Ep. 26 Annemarie McCathy, Psychotherapist, on the disenfranchised grief of parenting a critically ill child
For many of us, we take it for granted that our text will read something like “a beautiful baby girl was born at 5.55am, 8.2lbs, mother and baby doing great”, but for Annemarie McCarthy and her husband, the reality was far from this. The 20 week scan showed anomalies that would render the rest of Annemarie’s pregnancy a constant source of stress and worry. When baby Ruth took her first breaths alone, her parents hoped that the worst was over and, once reparative surgery would be completed, they would take Ruth home and get on with their lives. Little did they know that their epic journey to keep their baby alive was just beginning. Ruth’s complications were a lot more than they and the medical team first realised, resulting in numerous surgeries, interventions and four years on a life-support machine. By the time Ruth was well enough to shed her reliance on the various machines that kept her alive for the first few years of her life, her mother Annemarie describes herself as ‘an empty shell’. Trying to keep her daughter alive for five years had taken it’s toll on Annemarie and after her second child was born, she realised that she was in dire need of therapeutic intervention to help her to rebuild herself after the years of stress and trauma that her family had been through. In this honest and open conversation, Annemarie gives us an insight into the disenfranchised grief of having a sick child and how that experience would change everything about her life in the weeks, months and years that followed. It is truly such a privilege to bear witness to these stories.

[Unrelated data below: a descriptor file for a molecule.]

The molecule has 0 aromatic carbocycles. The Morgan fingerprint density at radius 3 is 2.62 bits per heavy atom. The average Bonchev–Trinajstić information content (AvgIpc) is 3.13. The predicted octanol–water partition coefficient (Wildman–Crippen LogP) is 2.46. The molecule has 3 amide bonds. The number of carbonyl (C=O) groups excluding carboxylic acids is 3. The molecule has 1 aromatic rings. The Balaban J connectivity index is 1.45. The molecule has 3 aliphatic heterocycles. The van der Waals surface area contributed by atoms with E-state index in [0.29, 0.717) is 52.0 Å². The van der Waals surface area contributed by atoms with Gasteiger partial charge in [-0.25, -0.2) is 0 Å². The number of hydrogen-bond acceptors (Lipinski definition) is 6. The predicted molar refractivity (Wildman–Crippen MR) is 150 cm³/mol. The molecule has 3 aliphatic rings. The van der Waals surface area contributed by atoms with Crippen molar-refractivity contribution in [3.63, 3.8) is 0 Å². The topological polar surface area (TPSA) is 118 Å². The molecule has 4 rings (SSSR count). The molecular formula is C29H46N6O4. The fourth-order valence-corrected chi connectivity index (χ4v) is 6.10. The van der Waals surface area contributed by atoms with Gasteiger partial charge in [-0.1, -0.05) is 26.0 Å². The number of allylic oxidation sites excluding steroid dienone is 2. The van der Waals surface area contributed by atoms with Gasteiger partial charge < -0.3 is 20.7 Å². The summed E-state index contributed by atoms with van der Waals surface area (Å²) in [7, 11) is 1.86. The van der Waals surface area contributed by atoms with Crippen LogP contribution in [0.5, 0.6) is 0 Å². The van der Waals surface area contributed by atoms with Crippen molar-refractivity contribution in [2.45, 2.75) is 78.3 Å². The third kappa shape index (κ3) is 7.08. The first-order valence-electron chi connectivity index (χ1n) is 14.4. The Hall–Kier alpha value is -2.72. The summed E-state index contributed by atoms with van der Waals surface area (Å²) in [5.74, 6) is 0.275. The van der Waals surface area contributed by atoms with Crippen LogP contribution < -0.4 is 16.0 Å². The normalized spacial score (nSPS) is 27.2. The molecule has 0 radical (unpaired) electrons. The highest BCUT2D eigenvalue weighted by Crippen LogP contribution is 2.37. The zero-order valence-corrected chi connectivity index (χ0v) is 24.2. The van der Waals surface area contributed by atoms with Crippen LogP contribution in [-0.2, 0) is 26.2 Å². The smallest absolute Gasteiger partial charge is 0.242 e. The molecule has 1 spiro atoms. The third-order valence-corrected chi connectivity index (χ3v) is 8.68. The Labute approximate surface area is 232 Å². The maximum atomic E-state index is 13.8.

#nicu #childrenshospital #disenfranchisedgrief #hiddenloss #livinginhospital #separation #divorce